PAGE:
I have recently began work on some high frequency financial tick data. I have been told to 'normalize' the data as much as possible and run linear regressions through them. In fact, the data doesn't seem to be anymore linear after I did transformations on them (box-cox/log etc) I understand the linear regressions bit, but most financial data is non-normal anyway, so why bother normalizing?
As an aside, you're right that empirically markets have not exhibited normal returns. In fact, Mandelbrot explains in this article that the Pareto distribution is more realistic. It was published in 1963, but more recently he talks in this book about how the data have continued to demonstrate this pattern. The point is that you may read or hear about normalization techniques that rest on assumptions like normality that may not always be suited to the problem at hand. At the risk of editorializing, the assumption of normality has been subtly embedded in a lot of financial research and it may sometimes be misleading, so make sure to check the assumptions underlying what you're being told.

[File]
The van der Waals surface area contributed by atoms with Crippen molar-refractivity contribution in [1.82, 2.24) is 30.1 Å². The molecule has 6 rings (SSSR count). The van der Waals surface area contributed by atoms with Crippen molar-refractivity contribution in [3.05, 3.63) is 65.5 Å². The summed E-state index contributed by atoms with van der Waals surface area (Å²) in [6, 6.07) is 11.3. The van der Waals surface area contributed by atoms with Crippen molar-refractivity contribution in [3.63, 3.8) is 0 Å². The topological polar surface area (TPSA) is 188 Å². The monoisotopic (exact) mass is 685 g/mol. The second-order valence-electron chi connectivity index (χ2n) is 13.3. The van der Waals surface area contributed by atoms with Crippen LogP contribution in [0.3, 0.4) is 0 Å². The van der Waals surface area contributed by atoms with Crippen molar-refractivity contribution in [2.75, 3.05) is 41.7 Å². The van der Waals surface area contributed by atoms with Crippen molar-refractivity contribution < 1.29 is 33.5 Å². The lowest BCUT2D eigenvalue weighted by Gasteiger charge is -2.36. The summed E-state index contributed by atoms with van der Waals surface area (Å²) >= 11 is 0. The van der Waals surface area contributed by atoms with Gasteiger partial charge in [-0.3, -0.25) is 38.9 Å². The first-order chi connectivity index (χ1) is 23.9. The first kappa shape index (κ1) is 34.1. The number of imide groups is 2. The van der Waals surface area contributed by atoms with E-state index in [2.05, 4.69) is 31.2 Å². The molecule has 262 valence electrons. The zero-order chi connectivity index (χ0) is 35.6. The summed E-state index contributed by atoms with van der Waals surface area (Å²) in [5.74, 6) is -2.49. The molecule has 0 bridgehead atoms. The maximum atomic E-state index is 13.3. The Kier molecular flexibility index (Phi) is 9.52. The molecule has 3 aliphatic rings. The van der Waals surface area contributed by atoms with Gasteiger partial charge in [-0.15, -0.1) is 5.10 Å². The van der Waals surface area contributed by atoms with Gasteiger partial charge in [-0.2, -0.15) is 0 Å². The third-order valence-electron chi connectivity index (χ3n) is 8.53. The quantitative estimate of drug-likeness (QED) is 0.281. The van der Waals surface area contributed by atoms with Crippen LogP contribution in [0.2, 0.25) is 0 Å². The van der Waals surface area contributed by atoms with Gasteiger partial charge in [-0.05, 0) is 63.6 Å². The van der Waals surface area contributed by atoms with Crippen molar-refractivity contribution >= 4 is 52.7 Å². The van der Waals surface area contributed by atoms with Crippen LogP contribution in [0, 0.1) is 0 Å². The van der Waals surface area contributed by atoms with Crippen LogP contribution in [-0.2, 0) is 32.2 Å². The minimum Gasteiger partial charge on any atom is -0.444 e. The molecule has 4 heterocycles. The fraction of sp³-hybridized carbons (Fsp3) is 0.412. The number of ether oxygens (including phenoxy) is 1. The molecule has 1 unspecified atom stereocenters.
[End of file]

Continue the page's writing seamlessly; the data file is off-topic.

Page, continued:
got an answer from one of my pals, thought it might be interesting to share it here. The reason why we often use the normal distribution is because the distribution will be stable regardless of the number of samples (central limit theorem).
Imagine you had a normal distribution after transforming x amount of samples, and across time, u get more variables and we will want them to stay in the 'normal' distribution shape by exploiting the central limit theorem.
However, if you have exponential/Pareto (or any other) distributions, the distribution will tend to a normal distribution once the sample size is large enough due to the central limit theorem. This way, we can have a consistent model regardless of the time/sample size.
Hope this helps, and if anyone have different ideas about this, please do comment here!